Off-campus UMass Amherst users: To download campus access dissertations, please use the following link to log into our proxy server with your UMass Amherst user name and password.

Non-UMass Amherst users: Please talk to your librarian about requesting this dissertation through interlibrary loan.

Dissertations that have an embargo placed on them will not be available to anyone until the embargo expires.

Date of Award

5-2009

Document Type

Campus Access

Degree Name

Doctor of Philosophy (PhD)

Degree Program

Plant, Soil and Insect Sciences

First Advisor

Prasanta C. Bhowmik

Second Advisor

Kalidas Shetty

Third Advisor

Michelle DaCosta

Subject Categories

Agronomy and Crop Sciences | Horticulture

Abstract

In the northern United States, substantial turfgrass loss occurs due to severe and prolonged cold stress during winter. Cool-season turfgrass is generally have higher cold tolerance characteristic, however large energy inputs are required for preparation and recovery of turfgrass from cold stress. Freezing injury of turfgrass can have an economic and environmental impact as well as reduced aesthetic values of commercial turfgrass. Although maximum damage occurs during late winter to early spring, during deacclimation, but the biological process during acclimation (late fall to early winter) governs significant role for cold tolerance mechanism. Stimulation of the antioxidant response system, phenolic synthesis, biosynthesis of other protective metabolites, and shifts in overall metabolic pathways are common responses in plants during biotic and abiotic stresses.

Genetic heterogeneity is major drawback for induction of phenolic production for higher fitness in specific varieties during stress in cross-pollinated species like seeded creeping bentgrass ( Agrostis stolonifera L.). Therefore, one major aim of this dissertation was screening and selection of single seed origin high phenolic creeping bentgrass clonal lines from a heterogeneous seed source and evaluation of these lines under different stress conditions. Further, the performance of other cool-season turfgrasses (perennial ryegrass, Kentucky bluegrass and tall fescue) under cold and UV-B stress, was evaluated to understand the role of antioxidant enzyme response and proline-associated pentose phosphate pathway in these species during abiotic stress.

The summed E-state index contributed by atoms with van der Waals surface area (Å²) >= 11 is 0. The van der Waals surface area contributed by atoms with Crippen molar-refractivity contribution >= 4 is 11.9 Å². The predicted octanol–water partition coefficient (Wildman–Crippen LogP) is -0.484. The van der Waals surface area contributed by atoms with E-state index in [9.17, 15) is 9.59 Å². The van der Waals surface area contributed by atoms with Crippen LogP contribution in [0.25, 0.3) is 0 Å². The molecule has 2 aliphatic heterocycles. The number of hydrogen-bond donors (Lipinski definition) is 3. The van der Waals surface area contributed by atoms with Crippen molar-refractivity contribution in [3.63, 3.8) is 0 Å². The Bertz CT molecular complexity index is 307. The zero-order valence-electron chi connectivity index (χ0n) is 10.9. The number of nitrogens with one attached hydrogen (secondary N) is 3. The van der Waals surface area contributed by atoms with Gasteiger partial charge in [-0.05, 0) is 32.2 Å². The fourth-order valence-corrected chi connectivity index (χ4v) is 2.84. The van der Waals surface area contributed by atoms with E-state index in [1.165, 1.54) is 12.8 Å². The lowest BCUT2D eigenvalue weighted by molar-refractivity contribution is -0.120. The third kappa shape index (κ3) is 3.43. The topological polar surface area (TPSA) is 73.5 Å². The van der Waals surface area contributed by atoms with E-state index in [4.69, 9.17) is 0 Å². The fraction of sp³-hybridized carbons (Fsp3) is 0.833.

Results indicated a significant genetic heterogeneity among single seed origin creeping bentgrass clonal lines. High phenolic clonal lines showed higher antioxidant activity and greater fitness during cold stress. Exogenous application of natural antioxidant stimulator significantly improved the fitness of these clonal lines by stimulating antioxidant enzyme response and higher phenolic biosynthesis. Significant biochemical adjustments were observed in cool-season turfgrasses during cold acclimation which may govern their fitness during winter injury. A strong association between proline synthesis and pentose phosphate pahway stimulation was found in cool-season turfgrasses under stress-induced conditions. Higher pentose phosphate pathway stimulation along with proline accumulation and enhanced phenolic synthesis were most significant responses observed in the investigated turfgrass species during cold and UV-B stress. Among different antioxidant enzymes, guaiacol peroxidase activity was consistently higher in these turfgrasses, while superoxide dismutase and catalase activity varied widely with species and clonal lines. Stimulation of phenolic biosynthesis coupled with proline-associated pentose phosphate pathway was also reflected in higher photochemical efficiency and higher visual quality of turfgrasses under cold and UV-B stress.

Share

COinS